All of the pieces in my jewelry collection are offered in silver, but not gold, and this is by choice. I have always preferred the neutral tone and slightly edgier appeal of silver and have been wearing it for decades. One reason is…
Sterling silver will not affect your earlobes like a plated metal earring post does. That’s because of the nickel material needed to make the plating surface adhere to the base metal in the manufacturing of costume jewelry. Many people are sensitive to this element, especially worn against the skin. For years I endured uncomfortable ear, neck, and wrist irritation from wearing plated fashion jewelry before I learned about my own sensitivity to nickel.
Back when I first began my career as an accessories designer I was living in New York City. It was the “Fat Eighties” back then and bigger was better. We all wore large earrings, oversized faux pearls, multiple layers of necklaces, and stacks of bracelets. That was just the style then. It was fun – that over the top glam look, but it ruined my ears. It got so bad I eventually let my piercings close up and started wearing only clip-ons, often modifying purchased ones myself. Like many people, I just wanted to be more…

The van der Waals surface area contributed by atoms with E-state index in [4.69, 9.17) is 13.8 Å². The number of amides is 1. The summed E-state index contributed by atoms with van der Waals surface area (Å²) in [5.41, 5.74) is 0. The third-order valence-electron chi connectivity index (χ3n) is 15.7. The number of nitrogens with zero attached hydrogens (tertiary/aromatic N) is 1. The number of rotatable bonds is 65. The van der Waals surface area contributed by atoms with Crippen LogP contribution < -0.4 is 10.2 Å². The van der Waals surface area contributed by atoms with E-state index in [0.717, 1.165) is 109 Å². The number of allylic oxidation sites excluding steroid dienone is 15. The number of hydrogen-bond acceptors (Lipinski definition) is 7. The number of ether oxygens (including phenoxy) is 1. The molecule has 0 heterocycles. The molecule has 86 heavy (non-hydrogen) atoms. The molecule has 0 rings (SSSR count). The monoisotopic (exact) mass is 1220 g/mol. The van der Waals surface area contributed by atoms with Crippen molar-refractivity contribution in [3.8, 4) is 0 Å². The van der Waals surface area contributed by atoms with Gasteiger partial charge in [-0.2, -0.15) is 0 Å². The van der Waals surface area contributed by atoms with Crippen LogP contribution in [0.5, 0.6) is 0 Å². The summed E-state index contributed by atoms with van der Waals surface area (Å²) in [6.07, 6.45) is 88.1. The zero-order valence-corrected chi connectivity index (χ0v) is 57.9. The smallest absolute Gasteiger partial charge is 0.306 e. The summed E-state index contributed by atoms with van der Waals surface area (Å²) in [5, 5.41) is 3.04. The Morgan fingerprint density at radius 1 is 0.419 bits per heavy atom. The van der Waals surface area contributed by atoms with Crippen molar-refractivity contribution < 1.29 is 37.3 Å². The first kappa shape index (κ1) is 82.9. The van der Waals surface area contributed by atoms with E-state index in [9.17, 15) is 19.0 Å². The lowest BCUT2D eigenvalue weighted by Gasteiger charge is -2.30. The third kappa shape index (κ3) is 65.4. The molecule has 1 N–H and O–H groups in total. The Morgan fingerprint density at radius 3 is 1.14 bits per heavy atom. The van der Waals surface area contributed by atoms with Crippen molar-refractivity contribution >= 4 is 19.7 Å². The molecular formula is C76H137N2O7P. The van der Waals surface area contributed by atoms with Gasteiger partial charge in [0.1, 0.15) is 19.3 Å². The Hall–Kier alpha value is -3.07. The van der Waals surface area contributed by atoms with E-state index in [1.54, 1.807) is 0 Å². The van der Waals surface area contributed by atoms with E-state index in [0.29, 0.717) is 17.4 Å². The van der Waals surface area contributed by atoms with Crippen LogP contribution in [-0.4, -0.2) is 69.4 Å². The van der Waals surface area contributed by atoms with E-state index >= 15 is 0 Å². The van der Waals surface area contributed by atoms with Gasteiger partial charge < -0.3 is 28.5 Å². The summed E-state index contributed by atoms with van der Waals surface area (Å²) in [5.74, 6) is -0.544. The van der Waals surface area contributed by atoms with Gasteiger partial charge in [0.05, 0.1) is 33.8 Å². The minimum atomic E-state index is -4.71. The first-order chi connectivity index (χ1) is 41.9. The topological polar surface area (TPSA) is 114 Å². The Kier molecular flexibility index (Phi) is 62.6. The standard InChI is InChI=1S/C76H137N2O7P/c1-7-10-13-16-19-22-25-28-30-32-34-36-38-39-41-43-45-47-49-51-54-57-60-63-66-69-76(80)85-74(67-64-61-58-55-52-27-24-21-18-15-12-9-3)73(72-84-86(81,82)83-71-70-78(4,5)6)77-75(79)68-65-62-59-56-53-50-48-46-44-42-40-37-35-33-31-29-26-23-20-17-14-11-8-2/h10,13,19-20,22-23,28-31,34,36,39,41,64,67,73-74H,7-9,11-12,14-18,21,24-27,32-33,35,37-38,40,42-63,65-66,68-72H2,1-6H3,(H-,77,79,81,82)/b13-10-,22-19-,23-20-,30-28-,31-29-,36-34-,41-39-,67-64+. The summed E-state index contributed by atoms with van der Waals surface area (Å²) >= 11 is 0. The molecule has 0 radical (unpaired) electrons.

This eventually led me to make designing jewelry that feels good to wear a focus of my professional career in the jewelry business. When it came time to do my own line, sterling silver was a natural choice, avoiding plated metal altogether. All my components are sterling silver, including chains, clasps and post ear backs. I don’t want anyone else to suffer like I once did.
If you want to know more about Nickel sensitivity, here’s an article from the Mayo Clinic in which they recommend wearing sterling silver: https://www.mayoclinic.org/diseases-conditions/nickel-allergy/symptoms-causes/syc-20351529